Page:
When the Bears re-signed Bobby Massie to an extension earlier this winter, we figured it’d come at quite the cost, and, well, it did – keeping the offensive line in front of Mitch Trubisky has serious value and the Bears paid handsomely for that. But as it turns out, the cost of doing business might not be as prohibitive as we once thought.
Brad Biggs of the Chicago Tribune reports Massie’s deal is a five-year pact with a maximum value of $40 million. HOWEVA, upon further inspection, the deal actually works out to a two-year contract worth $15.8 million that has three option years tacked on after the 2020 season. Essentially, the Bears have done some crafty book-keeping and created a contract structure that rewards their player for a fine job on the right side of the offensive line, while still helping the team’s tight cap situation now and providing some flexibility in the future.
The first year of the deal is quite appealing to the Bears because of the $2.4 million base salary and $3.8 million cap hit, but it also hands Massie a signing bonus worth $6.5 million and workout bonus that pays out $100,000 and are both fully guaranteed. Year 2 of the deal is also relatively team friendly. It includes a base salary of $6.9 million and a cap hit of $8.3 million. It’s a nice front end of the deal from both the player and team perspective.
But it’s the back end of the contract that has perks for both sides. Chicago can move on from the deal after its first two years, starting with the 2021 NFL season. Years 3-5 (2021, 2022, 2023) are option years for the team.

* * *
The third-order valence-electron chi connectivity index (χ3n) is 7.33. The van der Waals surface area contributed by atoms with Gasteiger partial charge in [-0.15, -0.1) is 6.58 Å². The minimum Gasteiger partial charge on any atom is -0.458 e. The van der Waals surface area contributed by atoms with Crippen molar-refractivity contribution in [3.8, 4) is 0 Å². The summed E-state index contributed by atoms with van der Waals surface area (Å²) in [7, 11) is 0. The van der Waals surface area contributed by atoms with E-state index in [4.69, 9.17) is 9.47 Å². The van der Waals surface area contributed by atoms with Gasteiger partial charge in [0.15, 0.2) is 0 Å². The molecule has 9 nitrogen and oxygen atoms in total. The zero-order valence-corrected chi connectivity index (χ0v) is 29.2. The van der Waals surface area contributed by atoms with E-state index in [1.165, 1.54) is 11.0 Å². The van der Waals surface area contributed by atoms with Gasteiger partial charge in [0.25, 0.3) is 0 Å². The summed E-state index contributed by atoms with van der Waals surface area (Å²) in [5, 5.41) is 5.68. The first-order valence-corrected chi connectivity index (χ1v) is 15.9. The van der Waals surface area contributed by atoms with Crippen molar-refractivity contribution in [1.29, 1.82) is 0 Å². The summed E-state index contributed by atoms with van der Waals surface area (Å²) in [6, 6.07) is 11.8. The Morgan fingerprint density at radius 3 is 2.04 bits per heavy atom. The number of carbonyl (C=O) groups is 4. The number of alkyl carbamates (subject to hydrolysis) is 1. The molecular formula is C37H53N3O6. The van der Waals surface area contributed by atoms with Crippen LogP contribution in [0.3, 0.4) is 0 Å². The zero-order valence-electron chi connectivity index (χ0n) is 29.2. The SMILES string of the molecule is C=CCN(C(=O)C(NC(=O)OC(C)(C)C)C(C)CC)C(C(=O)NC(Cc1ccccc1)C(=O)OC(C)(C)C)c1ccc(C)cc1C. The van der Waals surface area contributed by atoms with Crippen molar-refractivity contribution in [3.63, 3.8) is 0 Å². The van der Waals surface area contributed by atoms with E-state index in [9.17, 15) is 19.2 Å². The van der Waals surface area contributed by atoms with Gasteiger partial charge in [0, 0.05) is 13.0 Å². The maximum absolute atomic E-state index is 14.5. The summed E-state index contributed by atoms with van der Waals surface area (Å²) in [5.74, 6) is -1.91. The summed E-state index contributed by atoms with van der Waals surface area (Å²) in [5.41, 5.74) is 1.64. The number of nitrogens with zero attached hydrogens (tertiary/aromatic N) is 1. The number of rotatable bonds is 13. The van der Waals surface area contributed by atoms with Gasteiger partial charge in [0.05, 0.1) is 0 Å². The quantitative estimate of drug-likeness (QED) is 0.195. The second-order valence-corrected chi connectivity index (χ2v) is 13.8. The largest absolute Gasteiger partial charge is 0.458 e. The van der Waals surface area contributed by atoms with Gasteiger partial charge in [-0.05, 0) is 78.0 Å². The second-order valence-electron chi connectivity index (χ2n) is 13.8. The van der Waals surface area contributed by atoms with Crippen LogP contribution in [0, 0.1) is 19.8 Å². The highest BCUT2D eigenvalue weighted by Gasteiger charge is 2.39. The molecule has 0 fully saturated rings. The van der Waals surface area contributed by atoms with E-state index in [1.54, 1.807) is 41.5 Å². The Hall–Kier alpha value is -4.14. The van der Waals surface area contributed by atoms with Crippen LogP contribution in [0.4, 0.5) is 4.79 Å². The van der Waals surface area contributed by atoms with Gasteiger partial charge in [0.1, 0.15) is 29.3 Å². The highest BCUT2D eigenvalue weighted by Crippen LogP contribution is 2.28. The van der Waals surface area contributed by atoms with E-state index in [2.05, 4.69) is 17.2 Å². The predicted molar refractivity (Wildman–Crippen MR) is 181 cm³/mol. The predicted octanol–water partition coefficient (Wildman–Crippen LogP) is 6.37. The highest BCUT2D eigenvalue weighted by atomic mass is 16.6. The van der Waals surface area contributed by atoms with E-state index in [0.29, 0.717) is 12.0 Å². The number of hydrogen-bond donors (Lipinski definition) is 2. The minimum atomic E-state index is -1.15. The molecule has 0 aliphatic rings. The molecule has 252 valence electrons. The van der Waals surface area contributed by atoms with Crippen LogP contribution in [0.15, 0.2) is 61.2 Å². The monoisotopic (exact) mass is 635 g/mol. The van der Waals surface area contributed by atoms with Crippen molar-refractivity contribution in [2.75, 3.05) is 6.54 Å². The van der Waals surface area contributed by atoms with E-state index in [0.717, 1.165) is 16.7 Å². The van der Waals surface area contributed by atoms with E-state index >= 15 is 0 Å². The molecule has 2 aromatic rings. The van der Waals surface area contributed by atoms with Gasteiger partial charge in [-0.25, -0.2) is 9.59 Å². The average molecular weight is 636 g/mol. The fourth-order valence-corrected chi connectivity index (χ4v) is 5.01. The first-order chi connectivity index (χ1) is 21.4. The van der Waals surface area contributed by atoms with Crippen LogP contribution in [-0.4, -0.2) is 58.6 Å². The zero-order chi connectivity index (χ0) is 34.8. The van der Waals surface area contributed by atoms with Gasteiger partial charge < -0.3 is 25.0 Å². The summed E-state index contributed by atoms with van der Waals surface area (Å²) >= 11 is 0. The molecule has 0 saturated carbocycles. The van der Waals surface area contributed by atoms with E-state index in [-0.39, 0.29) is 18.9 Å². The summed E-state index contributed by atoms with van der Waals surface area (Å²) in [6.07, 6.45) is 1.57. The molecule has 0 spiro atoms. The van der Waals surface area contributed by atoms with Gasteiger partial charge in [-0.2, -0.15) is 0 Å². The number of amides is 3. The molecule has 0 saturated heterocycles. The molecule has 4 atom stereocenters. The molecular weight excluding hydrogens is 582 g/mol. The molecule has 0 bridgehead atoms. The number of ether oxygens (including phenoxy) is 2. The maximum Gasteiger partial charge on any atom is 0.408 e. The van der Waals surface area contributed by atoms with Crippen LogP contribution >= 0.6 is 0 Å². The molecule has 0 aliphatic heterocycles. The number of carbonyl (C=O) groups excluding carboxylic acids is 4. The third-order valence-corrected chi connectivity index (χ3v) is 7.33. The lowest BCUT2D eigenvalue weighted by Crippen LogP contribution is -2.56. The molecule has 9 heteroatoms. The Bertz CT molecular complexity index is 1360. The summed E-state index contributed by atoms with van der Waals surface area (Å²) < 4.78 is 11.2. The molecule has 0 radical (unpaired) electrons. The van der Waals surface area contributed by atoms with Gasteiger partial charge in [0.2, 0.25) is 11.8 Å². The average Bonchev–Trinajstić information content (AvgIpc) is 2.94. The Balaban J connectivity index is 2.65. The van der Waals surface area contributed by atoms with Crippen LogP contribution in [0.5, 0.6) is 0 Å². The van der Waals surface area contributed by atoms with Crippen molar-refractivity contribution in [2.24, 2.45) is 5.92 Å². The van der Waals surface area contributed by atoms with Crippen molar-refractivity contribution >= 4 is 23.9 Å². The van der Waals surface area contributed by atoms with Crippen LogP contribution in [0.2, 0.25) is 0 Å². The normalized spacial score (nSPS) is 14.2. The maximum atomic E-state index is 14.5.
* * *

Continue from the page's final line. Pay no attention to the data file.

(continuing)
So if the Bears need to clear cap space or are not satisfied with Massie’s production, they will be in a place to move on from the contract without incurring a major penalty. But if Massie plays at a high level, he’ll be rewarded with base salaries of $7.9 million in 2021 and 2022 and $8 million in 2023. Basically, if the Bears want to keep Massie, they’ll do so while paying a premium. That’s good for the player. But should they choose to move on, they’ll do so without incurring a major cap hit. That’s good for the team. It’s a win-win.
The Bears were projected to have approximately $10 million in cap space entering the 2019 season, though that number will drop to the $6 million range with Massie’s deal on the books. But it’s not like that’s the end of the road. Chicago could create cap space by releasing players and restructuring some of the team’s larger deals. To be clear, it still wouldn’t be enough to go on the sort of free agent spending spree Ryan Pace did last offseason, but that’s not all that necessary given the key players already under contract.
Save for a tweak here or there, GM Ryan Pace’s most important move will be to upgrade the kicking position.
Bringing back Massie was an important first step in the 2019 offseason, and doing so at a reasonable price could help ease some of the pressure from the team’s cap situation. There are still moves to come, so stay tuned. But for now, know that the Bears’ offseason is just getting started – so far, so good.